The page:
Thanks

strick's picture

My First Shot at Bagels

January 26, 2011 - 9:25am -- strick
Forums: 

This is my first post on Fresh Loaf, but I have been reading posts for months now. This is my first try at Bagels and I consider it about 50% success. They look better than they taste. Not to say they taste bad, just not "bagelly".They actually taste a whole lot like my soft pretzels...sorta. They are 100% bread flour which I was not too happy to do, but I usually follow recipes very closely the first time around and then modify. I like whole wheat bagels the best so that is coming next.

em120392's picture
em120392

Hey guys! I just wanted to thank you again for your encouraging comments on my bread-baking-project for school. I appreciate your thoughts very much! =]

I made bagels the other day, and wanted to share my post with you guys.

Here it is!

(my brother and i share a blog: http://bakingacrosscountry.wordpress.com/ )Originating in Poland in the 1600s, Bagels came along with Jewish immigrants to Ellis Island. Since many people of Jewish descent settled in New York, bagels have since been a tradition in the City.

The word bagel is derived from the German word for "to bend," symbolizing the round shape of the bread. Bagels were thought to bring good luck to the receiver of the bread. Usually, women who just gave birth received them for good luck as well as a symbol representing the cycle of life due to their circular shape.

The bagel gains its distinct chewiness from being first boiled, and then baked at a rather high temperature. A prolonged, cool second rise contributes to the bagels developed flavor, as well as the "fish eyes" on the crust. "Fish eyes" are raised bumps on the surface of the bread.

The first time I made bagels a few years ago, I was foolish and used whole wheat, no-knead dough from Artisan Bread in Five Minutes a Day. Although this dough made fine boules, the bagels dissolved in the boiling water, leaving broken lumps of chewy dough. Nevertheless, I was determined to find the perfect bagel recipe.

My brother, Evan, has been baking his own bagels weekly for about a year now. Out in California, each bagel costs over a buck, and they're spongy rolls. Out here in New Jersey, we sometimes get good bagels-but mostly, they're doughy and the size of your face.

Reinhart begins his recipe with a sponge, combining water, yeast, and flour into a thick-pancake like batter. After about two hours, I added more yeast, flour, salt and honey. I tried to mix the ingredients together, but flour flew out everywhere, making a giant mess. I tried to knead the dough in the Kitchen Aid, but the dough was so stiff, I could smell the motor straining.

That's why we have hands, I guess. For about ten minutes, I kneaded the stiff dough until my arms hurt, and the dough passed the window pane test. I measured out the dough into twelve even pieces (thank goodness for a scale). However, 4.5 ounce bagels were a bit too large for breakfast, and I think making about 16 would be a better portion.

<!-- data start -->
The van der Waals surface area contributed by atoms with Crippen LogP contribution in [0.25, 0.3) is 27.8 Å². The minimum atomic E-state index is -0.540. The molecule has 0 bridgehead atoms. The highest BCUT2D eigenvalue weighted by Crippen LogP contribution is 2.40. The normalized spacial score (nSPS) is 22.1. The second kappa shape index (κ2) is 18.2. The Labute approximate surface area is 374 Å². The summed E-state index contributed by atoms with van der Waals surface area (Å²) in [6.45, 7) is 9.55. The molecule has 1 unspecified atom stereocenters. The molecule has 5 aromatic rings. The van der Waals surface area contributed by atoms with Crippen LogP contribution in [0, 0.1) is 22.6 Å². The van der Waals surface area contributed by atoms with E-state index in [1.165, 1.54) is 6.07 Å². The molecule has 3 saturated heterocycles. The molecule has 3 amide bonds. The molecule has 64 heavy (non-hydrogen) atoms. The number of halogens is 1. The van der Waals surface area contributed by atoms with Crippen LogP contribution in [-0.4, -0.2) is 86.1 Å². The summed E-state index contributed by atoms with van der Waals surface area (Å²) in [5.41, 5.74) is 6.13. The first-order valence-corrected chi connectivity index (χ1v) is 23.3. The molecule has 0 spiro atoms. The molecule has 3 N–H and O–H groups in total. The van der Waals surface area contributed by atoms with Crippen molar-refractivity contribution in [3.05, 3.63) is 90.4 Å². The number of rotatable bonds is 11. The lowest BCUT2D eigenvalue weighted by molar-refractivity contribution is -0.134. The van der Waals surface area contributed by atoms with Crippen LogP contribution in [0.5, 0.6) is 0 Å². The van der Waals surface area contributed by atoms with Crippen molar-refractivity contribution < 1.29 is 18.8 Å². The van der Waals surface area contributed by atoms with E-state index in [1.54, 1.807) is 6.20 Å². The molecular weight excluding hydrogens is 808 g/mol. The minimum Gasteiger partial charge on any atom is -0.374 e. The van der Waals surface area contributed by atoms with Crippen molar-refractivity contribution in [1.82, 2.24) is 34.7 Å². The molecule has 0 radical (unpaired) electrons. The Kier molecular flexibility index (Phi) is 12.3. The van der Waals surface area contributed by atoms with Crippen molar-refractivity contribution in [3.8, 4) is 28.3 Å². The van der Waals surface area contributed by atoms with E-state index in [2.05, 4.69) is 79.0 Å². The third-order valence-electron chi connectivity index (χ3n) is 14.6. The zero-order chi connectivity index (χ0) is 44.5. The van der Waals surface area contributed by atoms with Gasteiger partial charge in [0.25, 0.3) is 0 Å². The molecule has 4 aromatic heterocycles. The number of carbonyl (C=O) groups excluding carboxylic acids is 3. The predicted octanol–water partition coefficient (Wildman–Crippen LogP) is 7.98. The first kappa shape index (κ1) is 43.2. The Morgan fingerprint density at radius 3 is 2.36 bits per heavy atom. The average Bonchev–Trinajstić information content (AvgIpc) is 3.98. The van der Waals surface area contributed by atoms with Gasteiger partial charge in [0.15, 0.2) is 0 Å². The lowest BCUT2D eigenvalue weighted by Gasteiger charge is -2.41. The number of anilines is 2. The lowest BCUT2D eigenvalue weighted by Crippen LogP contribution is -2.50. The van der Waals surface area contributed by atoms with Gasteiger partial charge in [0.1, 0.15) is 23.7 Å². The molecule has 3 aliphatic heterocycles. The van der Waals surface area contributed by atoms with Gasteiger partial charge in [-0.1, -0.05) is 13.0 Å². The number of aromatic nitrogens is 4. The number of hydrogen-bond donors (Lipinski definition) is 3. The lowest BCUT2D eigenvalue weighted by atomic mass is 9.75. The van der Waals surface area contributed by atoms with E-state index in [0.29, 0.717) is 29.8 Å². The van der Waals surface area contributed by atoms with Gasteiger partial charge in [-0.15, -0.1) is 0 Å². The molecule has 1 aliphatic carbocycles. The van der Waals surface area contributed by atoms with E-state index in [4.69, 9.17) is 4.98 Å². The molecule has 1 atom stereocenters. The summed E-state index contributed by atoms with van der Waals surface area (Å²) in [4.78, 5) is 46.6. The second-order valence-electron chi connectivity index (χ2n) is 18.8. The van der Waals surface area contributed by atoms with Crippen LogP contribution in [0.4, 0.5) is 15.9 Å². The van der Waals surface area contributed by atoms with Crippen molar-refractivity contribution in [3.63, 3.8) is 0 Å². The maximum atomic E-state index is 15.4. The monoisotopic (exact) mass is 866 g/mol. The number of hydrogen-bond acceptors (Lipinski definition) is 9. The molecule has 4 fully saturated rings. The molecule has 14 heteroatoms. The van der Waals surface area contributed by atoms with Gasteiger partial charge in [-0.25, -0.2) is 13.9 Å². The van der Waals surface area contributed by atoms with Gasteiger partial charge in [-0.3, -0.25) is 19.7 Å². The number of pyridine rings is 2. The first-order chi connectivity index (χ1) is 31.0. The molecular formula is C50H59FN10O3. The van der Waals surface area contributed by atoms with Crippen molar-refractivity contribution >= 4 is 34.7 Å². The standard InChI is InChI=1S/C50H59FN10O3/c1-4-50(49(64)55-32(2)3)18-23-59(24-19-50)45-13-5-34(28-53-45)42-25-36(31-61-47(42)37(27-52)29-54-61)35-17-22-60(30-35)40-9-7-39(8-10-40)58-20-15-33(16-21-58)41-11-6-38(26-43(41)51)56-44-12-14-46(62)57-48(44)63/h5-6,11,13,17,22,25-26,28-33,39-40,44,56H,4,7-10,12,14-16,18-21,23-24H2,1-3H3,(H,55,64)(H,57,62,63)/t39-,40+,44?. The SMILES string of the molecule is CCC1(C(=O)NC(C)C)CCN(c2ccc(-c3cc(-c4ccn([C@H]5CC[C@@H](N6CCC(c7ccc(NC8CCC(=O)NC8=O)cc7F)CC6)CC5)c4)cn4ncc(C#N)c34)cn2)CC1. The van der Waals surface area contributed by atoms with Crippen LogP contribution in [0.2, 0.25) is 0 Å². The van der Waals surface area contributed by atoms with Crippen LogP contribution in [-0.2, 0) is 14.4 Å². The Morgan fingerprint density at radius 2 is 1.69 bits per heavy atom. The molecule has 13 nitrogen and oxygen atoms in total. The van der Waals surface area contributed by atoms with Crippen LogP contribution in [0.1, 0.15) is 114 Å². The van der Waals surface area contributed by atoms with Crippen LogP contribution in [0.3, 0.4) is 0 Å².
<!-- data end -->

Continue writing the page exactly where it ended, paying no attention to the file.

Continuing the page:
After letting the dough rest for a little bit, I shaped them into bagels. I tried both ways, by sticking my finger through the dough and stretching the hole out, and also by forming them from a coil. I found that by poking my finger through, the shape of the bagel was more consistent, but I'm sure with more practice, I could get better at the coil-method.

I let the bagels rest again for about twenty minutes. Reinhart suggests a test for readiness: I placed one piece of shaped bagel dough in a bowl of water and saw it immediately floated.

After the test, I placed them on baking sheets, covered them with plastic wrap, and put them in the fridge for two nights.

On the second night, I brought a pot of water to a boil with an added tablespoon of baking soda. I didn't want to crowd my pot, so I only boiled four bagels at a time, for about a minute per each side. Immediately after boiling, I put them on a cooling-rack to drain, and sprinkled over a combination of sesame and poppy seeds, as well as some sea salt.

After boiling all 12 bagels, I baked them in a 500 degree oven for 5 minutes, rotated the pans, and baked them about 7 minutes more at 450, or until they were deep golden brown.

The next morning, I had a bagel with cream cheese for breakfast. Wow. They beat any one of the partially-cooked ones I get from the bakeries in my town. Since there are only three of us living in my house right now, we froze half of the bagels for future use. I also gave my mentor, Mr. Esteban a handful of bagels to share with his family. I hope he enjoyed them!

Besides my finicky mixer, this recipe was super simple and didn't require all that much effort (but more utensils than normal to clean). Rather than spending 12 bucks for 12 bagels on Sunday, I can bake these (better) bagels for a fraction of the cost. Next time, I'll try to find malt barley to make more authentic bagels, but for now, these are awesome!

Olver, Lynne. "Breads." Food Timeline (2011): n. pag. Web. 14 Jan 2011. <http://www.foodtimeline.org>.

 

 

breadman_nz's picture

Artisan Bread Every Day - Errata for Bagel Recipe

January 15, 2011 - 12:53pm -- breadman_nz
Forums: 

I have just bought Peter Reinhart's ABED and made the bagel recipe (which turned out fantastically well, by the way).

However there is an error in the recipe (pages 75 & 77, first edition). The correct volume of water for the poaching liquid is 1814-2721g, which is the equivalent of 64-96oz. The book says 181g-272g, being out by a factor of 10!

I couldn't find this errata notified after searching here and elsewhere, so trust it's not a duplication.

Kitchen Barbarian's picture

Bagels in my Zojirushi

November 12, 2010 - 4:32am -- Kitchen Barbarian

I have the Zojirushi BBCC x20

I would like to make bagel dough in it, but I'm worried that with such a stiff dough I might damage my machine.

I've seen several postings where people talk about making bagel dough in their machines but sadly no actual recipes or bagel-specific info.

Would anyone be willing to share their experiences with making bagels in their bread machines?

I have these recipe links that have bread machine instructions:

Pages

Subscribe to RSS - bagels